Exaltation of the Holy Cross
This past weekend was the Feast of the Exaltation of the Holy Cross and the titular feast of our Holy Cross Parish. Read more about our parish history here.
Read below to learn more about the Feast
In the Christian liturgical calendar, there are several different Feasts of the Cross, all of which commemorate the cross used in the crucifixion of Jesus. While Good Friday is dedicated to the Passion of Christ and the Crucifixion, these days celebrate the cross itself, as the instrument of salvation.
This feast is called in Greek Ὕψωσις τοῦ Τιμίου καὶ Ζωοποιοῦ Σταυροῦ ("Raising Aloft of the Precious and Life-Giving Cross") and in Latin Exaltatio Sanctae Crucis. In English, it is called The Exaltation of the Holy Cross in the official translation of the Roman Missal, while the 1973 translation called it The Triumph of the Cross.
According to legends that spread widely, the True Cross was discovered in 326 by Saint Helena, the mother of the Roman Emperor Constantine the Great, during a pilgrimage she made to Jerusalem. The Church of the Holy Sepulchre was then built at the site of the discovery, by order of Helena and Constantine. The church was dedicated nine years later, with a portion of the cross placed inside it. Other legends explain that in 614, that portion of the cross was carried away from the church by the Persians, and remained missing until it was recaptured by the Byzantine Emperor Heraclius in 628. Initially taken to Constantinople, the cross was returned to the church the following year.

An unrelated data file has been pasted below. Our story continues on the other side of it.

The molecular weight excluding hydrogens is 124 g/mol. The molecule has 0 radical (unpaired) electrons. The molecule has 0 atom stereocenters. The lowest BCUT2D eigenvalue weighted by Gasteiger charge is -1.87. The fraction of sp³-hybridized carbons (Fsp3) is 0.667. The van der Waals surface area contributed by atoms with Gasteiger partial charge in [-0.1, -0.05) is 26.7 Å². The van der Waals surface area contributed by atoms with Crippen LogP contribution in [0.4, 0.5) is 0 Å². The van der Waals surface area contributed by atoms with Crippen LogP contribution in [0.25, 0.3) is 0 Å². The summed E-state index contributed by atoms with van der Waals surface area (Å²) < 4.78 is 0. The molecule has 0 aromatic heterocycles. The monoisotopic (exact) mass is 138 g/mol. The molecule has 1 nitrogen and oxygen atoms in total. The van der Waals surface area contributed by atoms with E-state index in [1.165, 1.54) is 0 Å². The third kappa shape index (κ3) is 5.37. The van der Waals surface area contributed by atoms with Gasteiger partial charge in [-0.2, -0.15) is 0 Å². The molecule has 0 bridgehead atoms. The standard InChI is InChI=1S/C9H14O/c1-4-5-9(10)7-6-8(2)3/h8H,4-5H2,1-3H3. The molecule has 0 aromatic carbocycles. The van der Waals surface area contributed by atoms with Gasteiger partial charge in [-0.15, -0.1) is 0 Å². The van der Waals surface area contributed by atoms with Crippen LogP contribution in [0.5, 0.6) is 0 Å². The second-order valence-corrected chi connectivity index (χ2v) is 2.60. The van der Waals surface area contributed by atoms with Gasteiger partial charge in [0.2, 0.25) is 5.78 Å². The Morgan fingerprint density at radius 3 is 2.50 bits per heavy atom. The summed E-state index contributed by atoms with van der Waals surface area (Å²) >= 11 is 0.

The date of the feast marks the dedication of the Church of the Holy Sepulchre in 335. This was a two-day festival: although the actual consecration of the church was on September 13, the cross itself was brought outside the church on September 14 so that the clergy and faithful could pray before the True Cross, and all could come forward to venerate it.
In Roman Catholic liturgical observance, red vestments are worn at church services conducted on this day, and if the day falls on a Sunday, its Mass readings are used instead of that for the occurring Sunday in Ordinary Time.
Until 1969, the Wednesday, Friday, and Saturday of the calendar week after the one in which 14 September falls were designated as one of each year's four sets of Ember days by the Church in the West. Organization of these celebrations is now left to the decision of episcopal conferences in view of local conditions and customs.
September 14 is the titular feast of the Congregation of Holy Cross, The Companions of the Cross and the Episcopal Church's Order of the Holy Cross. This date also marked the beginning of the period of fasting, except on Sundays and ending on Easter Sunday, that was stipulated for Carmelites in the Carmelite Rule of St. Albert of 1247. The Rule of St. Benedict also prescribes this day as the beginning of monastic winter (i.e., the period when there are three nocturns of psalms and readings at Matins) which also ends at Easter.